Here Are 8 Facts About Menstruation In India That You Just Wont Believe Are True!

Posted by Nitisha Sethia in #IAmNotDown
May 28, 2017

Self-Published

This story is a part of Youth Ki Awaaz’s campaign #IAmNotDown to spread awareness on menstrual hygiene and start a conversation on how sanitary pads can be made more affordable. If you have an opinion on how we can improve access to menstrual hygiene products, write to us here.

On World Menstrual Hygiene day, here are 8 facts about menstruation in India that you just won’t believe are true.

1. Only 12% of menstruating women in India actually use sanitary pads!! The majority still use unsterile rags or ‘kapda’ as absorbents.

2. One out of every 5 girls in India drop out of school at the onset of menstruation. From those still attending school, 60% girls miss 3-4 days of school every month.

3. 125 kg of soiled sanitary napkins is produced by every pad-using woman through her lifetime. That is enough to cover 2.5 football fields!

4. Many girls in the interiors of the country are forced to use sand, ash and dried leaves as menstrual absorbents!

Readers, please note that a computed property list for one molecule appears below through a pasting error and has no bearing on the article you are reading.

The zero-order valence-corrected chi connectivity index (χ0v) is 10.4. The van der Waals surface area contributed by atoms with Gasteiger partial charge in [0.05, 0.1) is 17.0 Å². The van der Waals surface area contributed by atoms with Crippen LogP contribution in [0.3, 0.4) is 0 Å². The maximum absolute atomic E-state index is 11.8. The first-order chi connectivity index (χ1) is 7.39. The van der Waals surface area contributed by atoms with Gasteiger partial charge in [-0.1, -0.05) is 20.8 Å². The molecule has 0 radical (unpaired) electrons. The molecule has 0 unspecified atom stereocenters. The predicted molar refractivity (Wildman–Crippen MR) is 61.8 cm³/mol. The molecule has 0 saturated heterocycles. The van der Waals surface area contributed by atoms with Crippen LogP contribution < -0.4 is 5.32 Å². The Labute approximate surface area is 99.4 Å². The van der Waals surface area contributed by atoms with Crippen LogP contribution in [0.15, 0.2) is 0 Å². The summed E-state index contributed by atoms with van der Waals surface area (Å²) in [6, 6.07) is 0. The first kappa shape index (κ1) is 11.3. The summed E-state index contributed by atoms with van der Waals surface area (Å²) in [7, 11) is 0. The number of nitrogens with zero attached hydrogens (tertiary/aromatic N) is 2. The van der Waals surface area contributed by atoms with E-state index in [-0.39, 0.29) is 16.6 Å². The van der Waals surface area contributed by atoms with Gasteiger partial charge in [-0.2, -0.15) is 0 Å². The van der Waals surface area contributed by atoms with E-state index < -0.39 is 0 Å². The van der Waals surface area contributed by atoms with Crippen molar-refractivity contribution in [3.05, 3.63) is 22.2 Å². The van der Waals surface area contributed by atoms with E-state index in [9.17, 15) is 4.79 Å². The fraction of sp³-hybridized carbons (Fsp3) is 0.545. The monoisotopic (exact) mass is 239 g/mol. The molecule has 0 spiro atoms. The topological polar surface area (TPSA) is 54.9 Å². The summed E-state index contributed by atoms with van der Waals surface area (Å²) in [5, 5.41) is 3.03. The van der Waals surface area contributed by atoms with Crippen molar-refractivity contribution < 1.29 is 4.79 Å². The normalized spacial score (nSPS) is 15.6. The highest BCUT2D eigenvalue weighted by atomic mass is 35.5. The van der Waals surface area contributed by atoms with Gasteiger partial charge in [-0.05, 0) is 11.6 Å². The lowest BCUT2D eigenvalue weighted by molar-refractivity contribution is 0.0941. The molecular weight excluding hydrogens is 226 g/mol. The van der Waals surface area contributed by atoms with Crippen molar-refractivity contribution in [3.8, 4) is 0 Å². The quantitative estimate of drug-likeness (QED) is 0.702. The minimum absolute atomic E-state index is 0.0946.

This is because of no access or high expense of sanitary pads.

5. 80% girls in India report low confidence after the onset of menstruation.

6. During their period, many women restrict intake of water and fluids to avoid going to the toilet often.

7. Many young women and girls walk up to 2km from their homes to bury their used pads in an abandoned land.

8. 99% of girls in India don’t undergo a formal conversation on menstrual hygiene in their lifetime! Many girls still believe they are being punished by God every month.

It is high time we put an end to this horrific state of affairs.
No one deserves to undergo such a distressing experience every single month of their lives.

Let’s use our power to empower! Contribute in every capacity you can.

Article is written by Nitisha Sethia, a project coordinator at Project Baala.

Project Baala is a social initiative to promote better menstrual hygiene and awareness in India.
Reach out to them on www.projectbaala.com.

Youth Ki Awaaz is an open platform where anybody can publish. This post does not necessarily represent the platform's views and opinions.

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